THE Tauranga housing market is starting to feel the effect of lending restrictions introduced two months ago, but experts say it won't be until next year before the true impact is known.
First home buyers have dried up after an initial surge of activity before the October 1 loan-to-value ratio (LVR) changes, and before pre-approved loans expired.
And some buyers who have managed to get into a home without a 20 per cent deposit are borrowing as much as $60,000 from family to do so.
The share of new mortgage lending going to borrowers with low deposits halved in October, the first month in which the Reserve Bank's curbs on such loans applied.
LJ Hooker Tauranga principal Neville Falconer said there had been a noticeable decrease in activity from first home buyers.
"I don't think there is anybody that could argue that it hasn't affected the buyers who were relying on having deposits of less than 20 per cent, in particular first home buyers.
"There is no doubt it has affected activity in the market."
While there were other ways in which people could qualify for finance to beat the 20 per cent deposit - such as help from family, Welcome Home Loans and being accepted by a bank with a lesser deposit - there were still a lot less first home buyers getting into property, Mr Falconer said.
There had so far been no impact on values in the starter home category, which had stayed the same.
Mortgage broker Chris Rapson, of Rapson Loans and Finance, said first home buyers had stopped applying for loans.
"They have obviously given up on the notion of buying now, whether they have started a saving programme I don't know.
"There are instances where family are supporting, they are offering in some cases amounts of $60,000 or more - it's a lot of money to put at risk."
Mr Rapson believed there would be a flow-on effect on other levels of the property market.
"Until there's a new generation of people to buy [entry level homes], the people who are already in those properties can't upgrade because they won't find buyers to allow them to move on to the next level.
"That's going to have an impact on real estate market as people's aspirations change."
People with equity in their homes - including property investors - would be well-placed to take advantage of any decreased demand, Mr Rapson said.
Greg Purcell, franchise owner of Ray White in Mount Maunganui and Papamoa, believed the impact of the new loan to value ratio (LVR) was only starting to be felt, so had not yet shown up in statistics.
"It's almost happening as we speak. In another couple of months we will see the full effect.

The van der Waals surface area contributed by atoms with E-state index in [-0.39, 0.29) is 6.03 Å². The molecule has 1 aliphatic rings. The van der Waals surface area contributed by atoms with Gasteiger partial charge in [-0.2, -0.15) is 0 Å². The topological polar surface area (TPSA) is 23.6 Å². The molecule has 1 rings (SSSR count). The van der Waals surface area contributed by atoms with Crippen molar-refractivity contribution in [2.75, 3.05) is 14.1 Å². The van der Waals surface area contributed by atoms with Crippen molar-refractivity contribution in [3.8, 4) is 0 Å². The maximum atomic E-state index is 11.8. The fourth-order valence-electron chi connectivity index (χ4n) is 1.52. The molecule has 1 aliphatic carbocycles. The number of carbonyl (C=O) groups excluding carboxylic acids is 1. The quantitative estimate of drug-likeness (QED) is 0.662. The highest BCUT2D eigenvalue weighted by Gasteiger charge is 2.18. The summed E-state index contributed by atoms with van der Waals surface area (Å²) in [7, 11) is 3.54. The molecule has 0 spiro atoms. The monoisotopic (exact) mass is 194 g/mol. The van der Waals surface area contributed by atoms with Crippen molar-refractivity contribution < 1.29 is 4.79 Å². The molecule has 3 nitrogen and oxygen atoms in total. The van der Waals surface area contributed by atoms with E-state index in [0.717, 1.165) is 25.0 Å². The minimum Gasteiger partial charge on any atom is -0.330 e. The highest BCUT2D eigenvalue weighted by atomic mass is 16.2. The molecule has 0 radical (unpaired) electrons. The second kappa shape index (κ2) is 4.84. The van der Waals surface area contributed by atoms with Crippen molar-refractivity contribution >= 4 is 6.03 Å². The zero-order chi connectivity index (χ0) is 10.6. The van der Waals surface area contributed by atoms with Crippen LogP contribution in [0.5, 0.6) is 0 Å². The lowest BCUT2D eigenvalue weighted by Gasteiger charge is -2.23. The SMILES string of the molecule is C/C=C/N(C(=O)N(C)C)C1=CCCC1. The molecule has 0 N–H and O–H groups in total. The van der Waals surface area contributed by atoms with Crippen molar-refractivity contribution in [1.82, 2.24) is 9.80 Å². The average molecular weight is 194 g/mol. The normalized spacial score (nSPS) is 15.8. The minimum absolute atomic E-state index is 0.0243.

"From what I understand anecdotally, it is certainly having an effect on the real estate industry in Auckland. The provinces are waiting to see the impact of that. We haven't got anything dramatic happening yet."
Mr Purcell described the Reserve Bank's move to target first home buyers "bizarre", and said it was unknown how long the restrictions - introduced to cool the housing market - would be enforced.
Ross Stanway, chief executive of Advantage Realty, which operates Bayleys and Eves, said people who had been unable to come up with 20 per cent deposit had been affected, but others were making the new rules work for them.
"There have been some other options available to people for finance - mum's and dad's money, alternative sources of finance - that's happening and has got some people across the line.
"People are pretty resourceful."
The LVR changes had increased the role of mortgage brokers, as potential borrowers tried to pitch their proposal favourably to banks if they had less than 20 per cent deposit.
The changes had also served to make Tauranga and the Bay of Plenty more appealing to buyers from Auckland.
"We are getting increased enquiry from Auckland buyers, because 20 per cent deposit on a house in Auckland will be 25 or 30 per cent in some parts of Tauranga or the Mount."
There was still activity in the starter home market - boosted by investors returning to the market, Mr Stanway said.
And there had been more activity and sales in the median and above median market, by buyers who were not affected by the LVR requirement.
"There are still good volumes of total sales, but probably there's been a bit of a shift from the median and above."
Mr Stanway noted that recent QV figures showed prices were still going up in Auckland and Christchurch - the regions the new LVR rules attempted to address.
He believed a better way to correct the market would be to increase supply.